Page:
Learning science and math is normally thought of as committing to memory facts and procedures. Because of this we tend to perceive the best way to teach is through rote memorization of ideas, theories, and models.
As a consequence, students experience little opportunity to develop a real understanding of what they are expected learn.
Our challenge is to craft strategies which allow student interactivity within lessons. Student involvement beyond memorization is an essential building block for learning science and math.
Using Technology and Hands-On: Real Indicators of Student Interactivity?
Not really, it all depends on how they are used in lessons. Regrettably, too often:
Technology is just used as an alternative attraction on the road to rote memorization of facts and concepts.
Hands-on is simply a synonym for following directions from work sheets, lab manuals, or textbooks with no thought by students (NSTA Blog).
Creating Student Interaction
Using technological tools and hands-on activities must focus on creating opportunities for students to ask what, where, when, why, and how.
To this end, we are obligated to craft student interactivity by challenging students in learning situations that require them to think.
This is accomplished by incorporating technology, math manipulatives, and science tools built around activities such as:
- problem solving situations,
- discrepant events, and
- critical thinking.
Ways to Create Student Minds-on Involvement
Although there are many ways to create minds-on activities, the following is a sample of activities to create student interactivity in science and math lessons.
Stimulating Critical Thinking Problems and Investigations
Integrated science and math problems, case studies, projects, technology use include:
- What is the maximum number of eagles that can inhabit an specific area? (biology, fractions, decimals, percents, and ratios)
- How long will it take to repay the investment in a solar panel, based on local electricity costs? (real numbers, statistics, physics, and linear equations)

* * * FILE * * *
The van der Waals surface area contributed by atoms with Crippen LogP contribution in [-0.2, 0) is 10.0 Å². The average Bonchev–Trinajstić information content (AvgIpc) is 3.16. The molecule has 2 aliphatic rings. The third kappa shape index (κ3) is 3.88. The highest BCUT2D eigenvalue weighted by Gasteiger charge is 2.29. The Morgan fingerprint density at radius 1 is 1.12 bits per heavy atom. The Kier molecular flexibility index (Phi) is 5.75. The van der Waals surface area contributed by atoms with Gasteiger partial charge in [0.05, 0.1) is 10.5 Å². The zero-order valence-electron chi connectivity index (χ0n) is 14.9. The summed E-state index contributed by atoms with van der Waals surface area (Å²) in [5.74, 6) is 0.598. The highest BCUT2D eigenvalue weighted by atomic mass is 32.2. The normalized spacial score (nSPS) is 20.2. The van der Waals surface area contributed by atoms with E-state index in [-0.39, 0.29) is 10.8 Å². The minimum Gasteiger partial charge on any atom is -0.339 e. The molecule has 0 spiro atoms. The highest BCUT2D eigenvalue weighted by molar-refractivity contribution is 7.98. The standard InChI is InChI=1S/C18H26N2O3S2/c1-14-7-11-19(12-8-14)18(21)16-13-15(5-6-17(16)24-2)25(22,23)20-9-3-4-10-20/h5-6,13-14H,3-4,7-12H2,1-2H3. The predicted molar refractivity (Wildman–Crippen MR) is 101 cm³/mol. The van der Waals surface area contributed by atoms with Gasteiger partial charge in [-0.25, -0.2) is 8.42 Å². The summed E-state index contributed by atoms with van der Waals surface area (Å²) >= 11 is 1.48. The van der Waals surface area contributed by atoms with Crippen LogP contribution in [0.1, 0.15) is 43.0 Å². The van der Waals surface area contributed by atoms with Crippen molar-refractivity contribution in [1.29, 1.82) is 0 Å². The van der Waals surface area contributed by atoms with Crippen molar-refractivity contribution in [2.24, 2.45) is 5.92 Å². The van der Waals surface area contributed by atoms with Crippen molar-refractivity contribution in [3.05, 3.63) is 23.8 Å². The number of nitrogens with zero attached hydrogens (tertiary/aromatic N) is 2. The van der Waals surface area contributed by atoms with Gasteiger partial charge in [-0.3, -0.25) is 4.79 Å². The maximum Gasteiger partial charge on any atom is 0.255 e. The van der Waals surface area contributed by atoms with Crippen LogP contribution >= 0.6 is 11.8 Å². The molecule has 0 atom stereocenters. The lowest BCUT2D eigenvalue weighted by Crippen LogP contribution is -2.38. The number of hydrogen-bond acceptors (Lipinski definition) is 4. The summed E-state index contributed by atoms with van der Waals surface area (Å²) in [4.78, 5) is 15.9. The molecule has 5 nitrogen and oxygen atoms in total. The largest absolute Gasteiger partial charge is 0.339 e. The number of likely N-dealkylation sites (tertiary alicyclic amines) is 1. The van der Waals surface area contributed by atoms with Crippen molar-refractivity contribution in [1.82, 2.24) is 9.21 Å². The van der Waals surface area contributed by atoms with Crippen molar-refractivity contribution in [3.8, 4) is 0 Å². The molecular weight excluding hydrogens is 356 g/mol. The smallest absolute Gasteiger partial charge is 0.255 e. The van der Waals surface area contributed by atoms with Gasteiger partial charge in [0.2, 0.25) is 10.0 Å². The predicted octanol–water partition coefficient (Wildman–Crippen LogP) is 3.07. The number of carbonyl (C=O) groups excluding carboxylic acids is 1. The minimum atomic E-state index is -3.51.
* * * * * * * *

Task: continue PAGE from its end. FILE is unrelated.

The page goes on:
- What is the math behind a carnival ball toss game? (reasoning, communication, statistics, variables, nature of science)
- What effect does wind have on water evaporation? (nature of science, technology, charts, tables, variables, reasoning)
- Why do engineers use so many triangles in structures? (geometry, physical science)
- What is the biodiversity of your local ecosystem? (number sense, biology)
QR Code Quests
Students use an iPad, iPod, or Smartphone to follow a trail of QR Codes in problem solving situations. These Quests require students to solve a problem or complete an investigation. When complete, they create a QR Code to lead others to their solution and supporting evidence.
An alternative method is to use existing QR Codes in magazines, newspapers, and websites.
Why is this Important?
Our students tend to find science and math a painful exercise in regurgitating information, with little understanding of what they are talking or writing about.
Often, their defense mechanism is expressed by stating:
- I cannot do math!
- Why do I need to learn this!
- I’ll never use this!
- Science is boring!
- Math is boring!
Creating an environment in which students don’t need these and other defense mechanisms is important for building student confidence and understanding content.
Science and math teachers are always interested in best practices. Do you have a favorite problem solving activity or investigation, why not share it.